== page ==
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Artificial intelligence scares me. I don’t necessarily assume Skynet is our future, but the idea of it potentially gaining more traction than initially intended does give me pause. Yet, on a smaller scale than the Terminator, we have things like image generators where you type in keywords and the software does its best to create an image out of what you gave it. Have you seen some of these? They’re nightmare fuel.
|My AI generated image using the keywords |
“SpongeBob Dragon on Halloween”.
But if you spanned beyond my cursed image above and used this technology to circumvent paying for images on platforms like Shutterstock, you present a problem for such companies. To combat this potential issue, Shutterstock has announced a partnership with OpenAI to begin selling AI generated images. Following “widespread criticism from artists whose output has been scraped from the web without their consent to create these systems,” Shutterstock has banned the sale of any AI generated imagery not created by the DALL-E system—OpenAI’s text-to-image model that will be “directly integrated into Shutterstock” soon.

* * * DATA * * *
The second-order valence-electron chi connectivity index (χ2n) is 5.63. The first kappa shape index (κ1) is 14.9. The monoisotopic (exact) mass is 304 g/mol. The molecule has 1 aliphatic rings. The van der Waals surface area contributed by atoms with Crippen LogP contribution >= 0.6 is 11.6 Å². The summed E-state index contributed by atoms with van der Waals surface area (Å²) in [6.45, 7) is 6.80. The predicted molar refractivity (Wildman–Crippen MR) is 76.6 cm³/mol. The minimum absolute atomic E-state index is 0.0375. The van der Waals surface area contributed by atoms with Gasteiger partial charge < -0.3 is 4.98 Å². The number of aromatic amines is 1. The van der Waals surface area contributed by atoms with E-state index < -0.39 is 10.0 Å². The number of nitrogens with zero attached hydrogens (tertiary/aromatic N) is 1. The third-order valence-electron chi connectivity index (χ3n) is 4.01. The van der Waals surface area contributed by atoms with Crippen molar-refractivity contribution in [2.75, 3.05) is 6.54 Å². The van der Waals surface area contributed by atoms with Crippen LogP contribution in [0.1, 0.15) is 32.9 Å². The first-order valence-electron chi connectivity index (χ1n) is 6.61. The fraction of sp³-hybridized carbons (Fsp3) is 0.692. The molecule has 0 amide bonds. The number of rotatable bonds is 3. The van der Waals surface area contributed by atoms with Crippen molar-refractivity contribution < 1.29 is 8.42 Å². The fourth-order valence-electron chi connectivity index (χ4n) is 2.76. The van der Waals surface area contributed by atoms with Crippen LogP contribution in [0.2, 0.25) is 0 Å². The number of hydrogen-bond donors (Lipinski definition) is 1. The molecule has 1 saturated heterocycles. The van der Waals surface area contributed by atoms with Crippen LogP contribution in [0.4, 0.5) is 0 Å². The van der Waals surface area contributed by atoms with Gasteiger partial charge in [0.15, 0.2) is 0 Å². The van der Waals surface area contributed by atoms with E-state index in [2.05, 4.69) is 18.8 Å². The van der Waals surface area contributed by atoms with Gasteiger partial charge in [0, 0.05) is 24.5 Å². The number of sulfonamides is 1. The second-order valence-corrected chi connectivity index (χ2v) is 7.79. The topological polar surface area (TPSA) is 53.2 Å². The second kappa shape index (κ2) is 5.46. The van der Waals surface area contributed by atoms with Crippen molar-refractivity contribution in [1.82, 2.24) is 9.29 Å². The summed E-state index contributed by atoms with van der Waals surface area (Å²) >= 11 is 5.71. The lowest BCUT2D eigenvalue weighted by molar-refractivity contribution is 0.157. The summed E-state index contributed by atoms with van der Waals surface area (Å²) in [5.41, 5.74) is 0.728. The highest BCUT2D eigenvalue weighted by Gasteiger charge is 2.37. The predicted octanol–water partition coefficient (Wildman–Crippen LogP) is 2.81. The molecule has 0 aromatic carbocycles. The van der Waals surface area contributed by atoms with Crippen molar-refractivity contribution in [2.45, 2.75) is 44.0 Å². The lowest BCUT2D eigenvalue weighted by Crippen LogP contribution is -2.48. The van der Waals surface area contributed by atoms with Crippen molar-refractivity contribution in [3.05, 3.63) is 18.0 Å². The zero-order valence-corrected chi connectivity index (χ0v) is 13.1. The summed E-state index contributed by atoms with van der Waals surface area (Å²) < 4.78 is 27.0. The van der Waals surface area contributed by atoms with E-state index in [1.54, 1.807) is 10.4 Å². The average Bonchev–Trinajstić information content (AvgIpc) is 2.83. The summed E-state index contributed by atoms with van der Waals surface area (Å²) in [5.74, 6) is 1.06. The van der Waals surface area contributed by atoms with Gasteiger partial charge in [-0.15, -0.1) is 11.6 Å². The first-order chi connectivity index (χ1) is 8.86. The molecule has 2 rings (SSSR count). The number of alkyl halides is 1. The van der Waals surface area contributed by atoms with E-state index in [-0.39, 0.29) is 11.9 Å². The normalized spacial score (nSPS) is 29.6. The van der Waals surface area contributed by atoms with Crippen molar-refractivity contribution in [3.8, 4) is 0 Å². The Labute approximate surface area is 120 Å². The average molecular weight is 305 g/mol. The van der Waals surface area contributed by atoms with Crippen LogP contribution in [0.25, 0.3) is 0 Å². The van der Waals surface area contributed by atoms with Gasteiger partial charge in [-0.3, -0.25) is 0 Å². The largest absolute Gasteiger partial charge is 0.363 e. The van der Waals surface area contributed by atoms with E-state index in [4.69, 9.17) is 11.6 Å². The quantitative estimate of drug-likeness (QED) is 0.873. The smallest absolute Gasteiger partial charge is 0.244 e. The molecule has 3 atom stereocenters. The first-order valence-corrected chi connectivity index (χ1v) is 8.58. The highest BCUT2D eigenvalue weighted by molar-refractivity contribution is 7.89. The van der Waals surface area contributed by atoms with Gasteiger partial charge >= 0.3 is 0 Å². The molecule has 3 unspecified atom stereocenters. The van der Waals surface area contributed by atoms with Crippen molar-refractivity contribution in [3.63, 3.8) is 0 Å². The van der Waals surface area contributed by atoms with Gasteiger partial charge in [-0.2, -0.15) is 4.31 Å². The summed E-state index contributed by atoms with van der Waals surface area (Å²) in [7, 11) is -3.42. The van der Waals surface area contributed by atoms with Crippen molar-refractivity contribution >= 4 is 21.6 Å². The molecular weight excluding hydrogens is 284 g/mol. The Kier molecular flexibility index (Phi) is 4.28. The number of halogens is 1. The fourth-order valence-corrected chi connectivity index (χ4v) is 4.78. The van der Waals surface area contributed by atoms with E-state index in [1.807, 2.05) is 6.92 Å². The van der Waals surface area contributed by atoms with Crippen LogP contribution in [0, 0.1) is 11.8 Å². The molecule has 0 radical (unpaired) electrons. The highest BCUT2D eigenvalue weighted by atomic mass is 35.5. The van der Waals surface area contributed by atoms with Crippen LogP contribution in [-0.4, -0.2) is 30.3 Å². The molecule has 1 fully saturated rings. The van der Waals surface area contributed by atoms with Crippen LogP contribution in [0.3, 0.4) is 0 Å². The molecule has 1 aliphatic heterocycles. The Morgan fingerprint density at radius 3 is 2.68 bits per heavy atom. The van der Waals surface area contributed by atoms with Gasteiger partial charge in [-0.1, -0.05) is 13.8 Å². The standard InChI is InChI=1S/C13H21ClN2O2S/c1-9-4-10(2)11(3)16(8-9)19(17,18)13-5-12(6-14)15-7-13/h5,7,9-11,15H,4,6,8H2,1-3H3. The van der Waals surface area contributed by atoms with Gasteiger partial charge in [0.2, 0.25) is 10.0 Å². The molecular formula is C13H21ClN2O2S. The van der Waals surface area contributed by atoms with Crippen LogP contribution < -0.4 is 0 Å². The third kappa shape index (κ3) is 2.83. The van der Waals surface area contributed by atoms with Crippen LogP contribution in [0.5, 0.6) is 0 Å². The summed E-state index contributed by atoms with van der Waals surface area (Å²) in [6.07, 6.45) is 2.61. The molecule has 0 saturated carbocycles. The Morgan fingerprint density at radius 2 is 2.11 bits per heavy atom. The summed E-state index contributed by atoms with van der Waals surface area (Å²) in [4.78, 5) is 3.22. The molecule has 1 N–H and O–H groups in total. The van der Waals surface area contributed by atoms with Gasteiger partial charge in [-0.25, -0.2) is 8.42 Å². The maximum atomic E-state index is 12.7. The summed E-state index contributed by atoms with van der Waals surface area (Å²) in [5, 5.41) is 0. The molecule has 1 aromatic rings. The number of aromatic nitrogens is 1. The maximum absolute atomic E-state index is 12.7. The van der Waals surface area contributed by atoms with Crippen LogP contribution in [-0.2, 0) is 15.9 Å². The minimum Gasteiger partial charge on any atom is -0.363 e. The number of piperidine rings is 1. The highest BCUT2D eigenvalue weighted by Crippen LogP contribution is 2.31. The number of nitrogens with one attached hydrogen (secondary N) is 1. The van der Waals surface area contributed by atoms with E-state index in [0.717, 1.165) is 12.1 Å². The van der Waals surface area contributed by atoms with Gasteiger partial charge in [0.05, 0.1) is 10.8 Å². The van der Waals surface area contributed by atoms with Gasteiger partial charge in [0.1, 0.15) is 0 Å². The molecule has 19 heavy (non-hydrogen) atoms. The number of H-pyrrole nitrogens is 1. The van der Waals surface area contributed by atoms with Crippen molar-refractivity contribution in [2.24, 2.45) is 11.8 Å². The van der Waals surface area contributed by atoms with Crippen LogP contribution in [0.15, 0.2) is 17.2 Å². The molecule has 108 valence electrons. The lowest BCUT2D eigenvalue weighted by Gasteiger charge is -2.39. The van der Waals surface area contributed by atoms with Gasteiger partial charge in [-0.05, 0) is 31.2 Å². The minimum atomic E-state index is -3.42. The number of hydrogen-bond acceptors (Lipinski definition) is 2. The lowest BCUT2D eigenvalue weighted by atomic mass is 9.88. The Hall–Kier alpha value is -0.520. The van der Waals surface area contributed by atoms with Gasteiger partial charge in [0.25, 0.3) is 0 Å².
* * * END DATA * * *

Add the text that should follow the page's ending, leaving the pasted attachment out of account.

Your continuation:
AI generated images have caused some issues in all areas—from creators being limited or removed entirely to the fear from platforms that they cannot copyright these images and (therefore) cannot control their uses. Shutterstock seems to have found some sort of middle ground through its Contributor Fund, “which will be used to pay artists, photographers, and designers when content they uploaded to Shutterstock is sold by the company to firms like OpenAI.”
Sadly, it’s a hard line to draw for both sides when creativity and profit are at odds.